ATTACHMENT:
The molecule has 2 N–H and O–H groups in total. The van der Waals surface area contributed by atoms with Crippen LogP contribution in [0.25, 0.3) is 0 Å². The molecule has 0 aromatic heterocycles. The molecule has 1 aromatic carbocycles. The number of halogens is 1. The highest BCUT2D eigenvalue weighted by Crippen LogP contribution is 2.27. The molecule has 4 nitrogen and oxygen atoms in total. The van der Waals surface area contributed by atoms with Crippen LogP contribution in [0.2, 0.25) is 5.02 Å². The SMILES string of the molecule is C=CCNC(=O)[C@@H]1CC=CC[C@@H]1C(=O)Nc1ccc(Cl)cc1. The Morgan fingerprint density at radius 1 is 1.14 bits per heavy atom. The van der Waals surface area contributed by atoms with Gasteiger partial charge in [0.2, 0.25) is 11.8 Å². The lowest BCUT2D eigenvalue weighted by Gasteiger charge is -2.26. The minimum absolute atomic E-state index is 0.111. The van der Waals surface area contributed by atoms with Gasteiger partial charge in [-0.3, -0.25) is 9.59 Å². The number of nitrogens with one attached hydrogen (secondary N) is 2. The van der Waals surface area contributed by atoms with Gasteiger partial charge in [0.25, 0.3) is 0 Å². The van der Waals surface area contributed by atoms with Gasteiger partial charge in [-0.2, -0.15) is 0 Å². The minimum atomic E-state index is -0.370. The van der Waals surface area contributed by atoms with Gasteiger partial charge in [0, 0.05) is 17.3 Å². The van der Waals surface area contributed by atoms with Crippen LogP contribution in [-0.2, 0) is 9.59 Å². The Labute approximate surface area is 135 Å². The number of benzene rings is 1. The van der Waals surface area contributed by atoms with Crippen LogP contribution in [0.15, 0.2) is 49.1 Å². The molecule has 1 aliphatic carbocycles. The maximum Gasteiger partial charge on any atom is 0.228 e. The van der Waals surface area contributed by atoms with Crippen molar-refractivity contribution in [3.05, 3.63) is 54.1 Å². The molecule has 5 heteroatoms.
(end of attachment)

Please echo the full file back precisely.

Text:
The molecule has 2 N–H and O–H groups in total. The van der Waals surface area contributed by atoms with Crippen LogP contribution in [0.25, 0.3) is 0 Å². The molecule has 0 aromatic heterocycles. The molecule has 1 aromatic carbocycles. The number of halogens is 1. The highest BCUT2D eigenvalue weighted by Crippen LogP contribution is 2.27. The molecule has 4 nitrogen and oxygen atoms in total. The van der Waals surface area contributed by atoms with Crippen LogP contribution in [0.2, 0.25) is 5.02 Å². The SMILES string of the molecule is C=CCNC(=O)[C@@H]1CC=CC[C@@H]1C(=O)Nc1ccc(Cl)cc1. The Morgan fingerprint density at radius 1 is 1.14 bits per heavy atom. The van der Waals surface area contributed by atoms with Gasteiger partial charge in [0.2, 0.25) is 11.8 Å². The lowest BCUT2D eigenvalue weighted by Gasteiger charge is -2.26. The minimum absolute atomic E-state index is 0.111. The van der Waals surface area contributed by atoms with Gasteiger partial charge in [-0.3, -0.25) is 9.59 Å². The number of nitrogens with one attached hydrogen (secondary N) is 2. The van der Waals surface area contributed by atoms with Gasteiger partial charge in [0.25, 0.3) is 0 Å². The van der Waals surface area contributed by atoms with Gasteiger partial charge in [-0.2, -0.15) is 0 Å². The minimum atomic E-state index is -0.370. The van der Waals surface area contributed by atoms with Gasteiger partial charge in [0, 0.05) is 17.3 Å². The van der Waals surface area contributed by atoms with Crippen LogP contribution in [-0.2, 0) is 9.59 Å². The Labute approximate surface area is 135 Å². The number of benzene rings is 1. The van der Waals surface area contributed by atoms with Crippen LogP contribution in [0.15, 0.2) is 49.1 Å². The molecule has 1 aliphatic carbocycles. The maximum Gasteiger partial charge on any atom is 0.228 e. The van der Waals surface area contributed by atoms with Crippen molar-refractivity contribution in [3.05, 3.63) is 54.1 Å². The molecule has 5 heteroatoms.